The purpose of the entire 'delay tactics' (with cancelling the appointments etc.) was aimed at wasting my time and getting past the legal time limit for submitting a Tribunal claim.

However, taught by my past experience with them I went private the very moment I approached the UCU. So, at the time I came to see the Thompson's lawyer (who told me I didn't have the case) my claim was already being dealt with by my lawyers that I hired privately (covered by my home insurance), and was submitted to the Tribunal a week later!


As my employers' lawyers were trying all the tricks in the book to stall the case, the case still hasn't got the the main hearing. They even claimed that they didn't understand what I was complaining about, were trying to confuse the Tribunal, and get my case struck out. The Judge then decided to ask me to attend a pre-hearing which took 2 days,and where I was giving evidence and was cross-examined (grilled) by my employers' barrister for the entire day each time. The recent Judgement that I received (via my lawyers) allowed my entire claim to proceed to the main hearing. What's more, the Judge in an indirect way was passing comments on certain actions (or the lack of them) by my employers.

Had I rellied on Thompson Solicitors my problems would never have been resolved, and would send a message to my employer that they could get away with anything, as there was no chance they could get to the Tribunal.


Based on those two examples of my personal experience I am led to believe that there is something dodgy going on when it comes to legal assistance, and in particular legal representation when it comes to providing legal assistance and representation for the Tribunal matters. I have heard from others that it wasn't the case when it comes to making personal injury claims that go to Civil Courts. The difference between the Tribunal cases, and the Civil Court cases (e.g. personal injury claims) is that at the Tribunal each party pays its own expenses (and cannot recover it from the other party), whereas with Civil Court Cases in most cases the legal expenses are fully recoverably from the 'guilty' party.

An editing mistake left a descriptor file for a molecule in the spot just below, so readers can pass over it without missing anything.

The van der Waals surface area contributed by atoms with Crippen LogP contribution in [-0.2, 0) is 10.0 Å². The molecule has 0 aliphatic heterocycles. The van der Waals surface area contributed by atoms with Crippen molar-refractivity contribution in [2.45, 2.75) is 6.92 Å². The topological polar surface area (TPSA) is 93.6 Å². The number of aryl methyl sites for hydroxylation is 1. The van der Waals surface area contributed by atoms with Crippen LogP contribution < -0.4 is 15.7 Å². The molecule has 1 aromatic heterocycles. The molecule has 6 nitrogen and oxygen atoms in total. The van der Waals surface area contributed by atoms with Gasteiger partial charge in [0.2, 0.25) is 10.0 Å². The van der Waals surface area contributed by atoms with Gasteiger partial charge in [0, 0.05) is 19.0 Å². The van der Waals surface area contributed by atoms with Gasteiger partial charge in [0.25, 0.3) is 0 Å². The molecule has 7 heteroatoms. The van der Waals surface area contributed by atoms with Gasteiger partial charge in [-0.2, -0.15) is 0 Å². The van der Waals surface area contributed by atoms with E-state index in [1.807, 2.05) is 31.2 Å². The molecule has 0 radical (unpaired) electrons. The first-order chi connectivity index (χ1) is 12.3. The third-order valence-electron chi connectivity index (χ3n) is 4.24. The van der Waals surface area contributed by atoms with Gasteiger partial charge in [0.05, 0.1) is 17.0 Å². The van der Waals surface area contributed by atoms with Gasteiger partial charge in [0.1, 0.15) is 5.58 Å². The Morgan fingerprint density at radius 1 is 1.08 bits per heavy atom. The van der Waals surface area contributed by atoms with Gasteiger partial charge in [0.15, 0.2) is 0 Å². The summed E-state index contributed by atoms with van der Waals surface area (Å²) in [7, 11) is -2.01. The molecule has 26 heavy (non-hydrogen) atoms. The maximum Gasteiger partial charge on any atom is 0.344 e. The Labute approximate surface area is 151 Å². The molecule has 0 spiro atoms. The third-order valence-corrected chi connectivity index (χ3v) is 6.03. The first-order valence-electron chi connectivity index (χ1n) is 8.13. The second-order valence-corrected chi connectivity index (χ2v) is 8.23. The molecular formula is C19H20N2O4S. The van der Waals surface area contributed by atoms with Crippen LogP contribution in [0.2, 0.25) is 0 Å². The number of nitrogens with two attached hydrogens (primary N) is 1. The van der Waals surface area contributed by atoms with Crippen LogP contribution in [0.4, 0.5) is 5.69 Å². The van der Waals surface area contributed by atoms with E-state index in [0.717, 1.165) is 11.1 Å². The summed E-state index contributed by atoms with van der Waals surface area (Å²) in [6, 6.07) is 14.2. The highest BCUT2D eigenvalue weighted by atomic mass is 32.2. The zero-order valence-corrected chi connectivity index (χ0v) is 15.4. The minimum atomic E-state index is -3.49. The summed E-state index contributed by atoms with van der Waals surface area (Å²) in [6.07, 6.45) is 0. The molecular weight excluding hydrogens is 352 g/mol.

There is clearly something dodgy going on. Is it that Thompson's are getting paid a flat fee by UCU which explains why they choose the easiest way (little work for a good fee) by telling people they they didn't have the case or giving similar explanations. That way they are getting what they'd be getting if they went ahead and represented people at the Tribunal the cost of which would be considerably higher of that which the UCU contracted their services for (i.e. 'flat fee'). At the same time, in that way UCU is saving money. Needless to say that the UCU members are picking up the 'tab' with UCU leaving them with no chance of getting justice for their sufferings unless they have a lot of money or a good home insurance to go private.

Is there any way we could turn things around, and change the way the UCU legal services are provided to get our money's worth when we really need help most?